Ann Coulter's new book Guilty centers on the premise that liberals love love love a good victim. From single mothers to lynched Negros, the liberal agenda, according to Coulter, is to propagate victimization.

One "victim" we won't have, however, is Ted Haggard, the disgraced Evangelical minister who is making the rounds a-la-Blagojevich on the news circuit to deflect stories about his drug use and lying to talk about how the Christian right has lost its way. In an interview with "World News Sunday," he says "I think the religious right is increasingly impotent right now in America. And that it's going to have to return to the gospel in order to regain strength."

Ted, do us all a favor and just shut up. No one wants to hear from a recovering Meth addict/Evangelical hate monger, much less when he wants to portray himself as a victim of sexual abuse and an intolerant religious community. Liberals and the LGBT community have enough to worry about without having to turn on the TV and have you speaking out on our behalf (kinda).

Monday, February 02, 2009

On Loyalty

A must-read for brown-nosers who think that in this economy their jobs will be spared by a boss who will sooner keep a mediocre employee because they know how to fetch a venti latte over a capable, less-emotionally invested employee: check out Jack and Suzy Welch, former CEO and first lady of GE, and their opinion piece in BusinessWeek on the issue of "loyalty."

In short, performance trumps martyrdom. Slave away if you want on weekends, skip your father's funeral and look the other way as your relationship tanks if you want, but don't expect your boss to care about your spineless "commitment" come time to slash throats. Is it evil? Unfair? Cold and heartless? Not really. That these words are coming from a mushy push-over like myself should really get you worked up, too. If post-college life has taught me one thing it's that "fair" is for the playground (Candace Bushnell said this somewhere and it makes perfect sense), and in the real world, you're only as good as your last big feat. So keep your game up, kids.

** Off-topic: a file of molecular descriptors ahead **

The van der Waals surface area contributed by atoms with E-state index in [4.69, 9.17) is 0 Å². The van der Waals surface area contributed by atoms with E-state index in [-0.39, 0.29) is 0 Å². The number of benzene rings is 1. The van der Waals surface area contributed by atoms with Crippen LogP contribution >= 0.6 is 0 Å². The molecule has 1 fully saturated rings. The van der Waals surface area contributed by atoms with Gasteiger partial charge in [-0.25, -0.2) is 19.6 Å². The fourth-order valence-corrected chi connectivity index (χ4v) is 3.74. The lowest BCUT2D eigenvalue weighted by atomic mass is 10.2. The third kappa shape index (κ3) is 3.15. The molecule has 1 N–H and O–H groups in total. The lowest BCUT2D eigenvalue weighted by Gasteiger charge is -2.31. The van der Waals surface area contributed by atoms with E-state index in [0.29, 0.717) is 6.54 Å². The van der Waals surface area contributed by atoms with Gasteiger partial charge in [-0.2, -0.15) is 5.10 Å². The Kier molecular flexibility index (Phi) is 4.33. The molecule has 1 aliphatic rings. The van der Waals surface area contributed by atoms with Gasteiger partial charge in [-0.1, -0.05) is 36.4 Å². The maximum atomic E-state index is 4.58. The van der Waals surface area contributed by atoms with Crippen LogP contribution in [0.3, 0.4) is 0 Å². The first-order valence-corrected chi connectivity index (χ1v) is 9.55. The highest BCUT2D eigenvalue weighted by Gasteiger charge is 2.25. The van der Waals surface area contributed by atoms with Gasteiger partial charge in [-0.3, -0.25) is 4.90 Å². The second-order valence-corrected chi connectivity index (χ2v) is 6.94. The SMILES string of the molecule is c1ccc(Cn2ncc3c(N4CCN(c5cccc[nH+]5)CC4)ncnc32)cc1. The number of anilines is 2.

No one can say for sure that their job is safe. It's a fact that I've come to terms with, so every now and again you'll find me folding my sweaters and jeans ever so delicately as I prepare myself to re-enter the world of retail with greater ease on the day that my strategic thinking is rendered useless by my company. Instead of wanting to rage against the machine and slap a couple of people because it's not fair that my job isn't safe, I see the transformation of the professional landscape from rows of cubicles to a battle field as a tremendous opportunity. Someone has to come out on top, and it might as well be me.

This thinking is also liberating. Think about it: that boss you're kissing up to today could be asking you for a spare box to pack up his or her things tomorrow. So why waste your time trying to be the best Smithers you can be when you could be up early, reading the news and looking for ever more ways to be useful to your company? When the ship is sinking it's every man for himself. So have at it kids. And if this seems harsh, just know there are always jeans that need to be folded and lattes to be served.